While the site was being treated as a crime scene, there were no indications that the fire was intentionally set, Swanton said. Teams of urban search-and-rescue experts known as Texas Task Forces 1 and 2 were deployed, as was a contingent of forensic chemists and explosive specialists from the U.S. Bureau of Alcohol, Tobacco, Firearms and Explosives.
The federal agents were responsible for determining whether the blast was accidental or criminal, according to a federal official.
The U.S. Chemical Safety Board, which looks into industrial chemical accidents, said on its website that a “large investigation team” had been sent to West.
The facility exploded with the force of a small earthquake. Amy Vaughan, a geophysicist at the U.S Geological Survey in Golden, Colorado, said a magnitude 2.1 seismic event had been registered when the blast occurred.
West’s worst-hit areas appeared to be the nursing home and apartment building, Swanton said. After the explosion, images broadcast by KWTX, a Waco television station, showed fires in the ruined plant and in surrounding buildings, and people being treated on a floodlit sports field.
Trooper D.L. Wilson, a spokesman for the Texas Department of Public Safety, likened the scene at West to the Iraq war and said the apartment complex resembled a “skeleton.” A nearby school also was badly damaged, and 133 residents of the West Rest Haven Nursing Home were evacuated, some in wheelchairs.
Wesley Adcock, 29, said he was delivering concrete to a construction site when he saw a mushroom cloud in his rearview mirror. He said he volunteered to ferry victims to hospitals in Waco and helped three people, all from the nursing home.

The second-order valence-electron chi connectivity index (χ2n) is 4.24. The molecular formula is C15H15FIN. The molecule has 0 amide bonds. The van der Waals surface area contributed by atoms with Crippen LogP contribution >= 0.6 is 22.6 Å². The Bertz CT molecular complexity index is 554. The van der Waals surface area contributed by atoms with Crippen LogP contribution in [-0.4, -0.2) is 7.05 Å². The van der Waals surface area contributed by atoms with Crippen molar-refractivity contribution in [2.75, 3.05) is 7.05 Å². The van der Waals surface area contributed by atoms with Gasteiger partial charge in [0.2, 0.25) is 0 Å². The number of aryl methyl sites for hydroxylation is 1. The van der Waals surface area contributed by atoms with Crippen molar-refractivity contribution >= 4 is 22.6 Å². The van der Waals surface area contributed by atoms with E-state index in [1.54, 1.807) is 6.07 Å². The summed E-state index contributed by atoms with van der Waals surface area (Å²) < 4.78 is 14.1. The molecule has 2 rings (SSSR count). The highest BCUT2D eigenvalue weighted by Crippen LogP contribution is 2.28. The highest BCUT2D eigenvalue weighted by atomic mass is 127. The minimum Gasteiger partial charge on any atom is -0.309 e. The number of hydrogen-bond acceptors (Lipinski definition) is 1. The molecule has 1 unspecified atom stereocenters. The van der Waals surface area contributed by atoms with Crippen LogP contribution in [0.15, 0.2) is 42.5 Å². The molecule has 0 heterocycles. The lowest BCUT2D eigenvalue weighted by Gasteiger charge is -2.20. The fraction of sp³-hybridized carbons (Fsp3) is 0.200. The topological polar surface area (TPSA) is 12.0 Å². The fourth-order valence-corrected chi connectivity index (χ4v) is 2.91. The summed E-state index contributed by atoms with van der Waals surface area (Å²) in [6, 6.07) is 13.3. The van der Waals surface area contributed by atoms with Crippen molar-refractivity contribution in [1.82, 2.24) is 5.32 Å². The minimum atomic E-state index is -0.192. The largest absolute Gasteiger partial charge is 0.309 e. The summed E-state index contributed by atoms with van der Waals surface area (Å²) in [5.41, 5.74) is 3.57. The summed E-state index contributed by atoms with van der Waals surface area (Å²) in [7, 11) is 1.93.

“The last lady was 95,” Adcock said. “She said she was buried in the bathroom when the ceiling collapsed on her.”
In Waco, 28 people were admitted to Hillcrest Baptist Medical Center, Chief Executive Officer Glenn Robinson said. Five were in the intensive care unit, two of them in critical condition, he said.
“We’re seeing a lot of lacerations, some puncture wounds,” Robinson said. Some patients had broken legs and hips and a handful had head injuries. Nine people with burns were transferred to Parkland Memorial Hospital in Dallas.
The Texas Secretary of State’s office lists Donald R. Adair and Wanda L. Adair as owners and co-directors of Adair Grain, with Donald serving as president and Wanda as vice president. A man who answered a reporter’s telephone call to the company declined to identify himself or comment.
Elizabeth Marquez-Perea, who lives a mile north of the plant, said about 50 families occupied Tucker Apartments, the damaged complex close to the facility. She and her three daughters fled after the blast shattered windows in their apartment, she said. “It smelled like gas, a real terrible smell,” she said.
About a month ago, a school close to the plant had sent parents a note explaining that children had been moved for the day to a different location because of odors coming from the fertilizer plant, Marquez-Perea said.
Crystal Webb said she was preparing to drive her 7-year-old son from her home near the plant to her mother’s place in another part of town when the explosion hit.
“It’s an indescribable sound and feeling,” said Webb, who spoke to reporters at a makeshift media center outside a cattle-auction barn. “Every window in my home, every door in my home is completely busted.”
The blast tore bricks off the outside of her house, Webb said. She and her son were uninjured.
“I’m anxious to get home,” Webb said.
The disaster was reminiscent of a 2001 fertilizer-factory explosion in Toulouse, France, that killed at least 30, injured more than 2,000 and caused more than $3 billion in property damage. The plant, owned by a subsidiary of oil producer Total SA, wasn’t rebuilt. Two years after the incident, French authorities imposed stricter regulations for ammonia production.
The U.S. Federal Aviation Administration issued a temporary flight restriction over West, Homeland Security Secretary Janet Napolitano said yesterday when she appeared before the House Committee on Homeland Security. She said local utilities had turned off service in the area and the Federal Emergency Management Agency had been activated.
President Barack Obama telephoned Texas Governor Rick Perry from Air Force One while on his way to Boston, to offer federal resources that might be needed, said Josh Earnest, a White House spokesman. Obama also told Perry “that his prayers are with the people of West,” Earnest said by e-mail.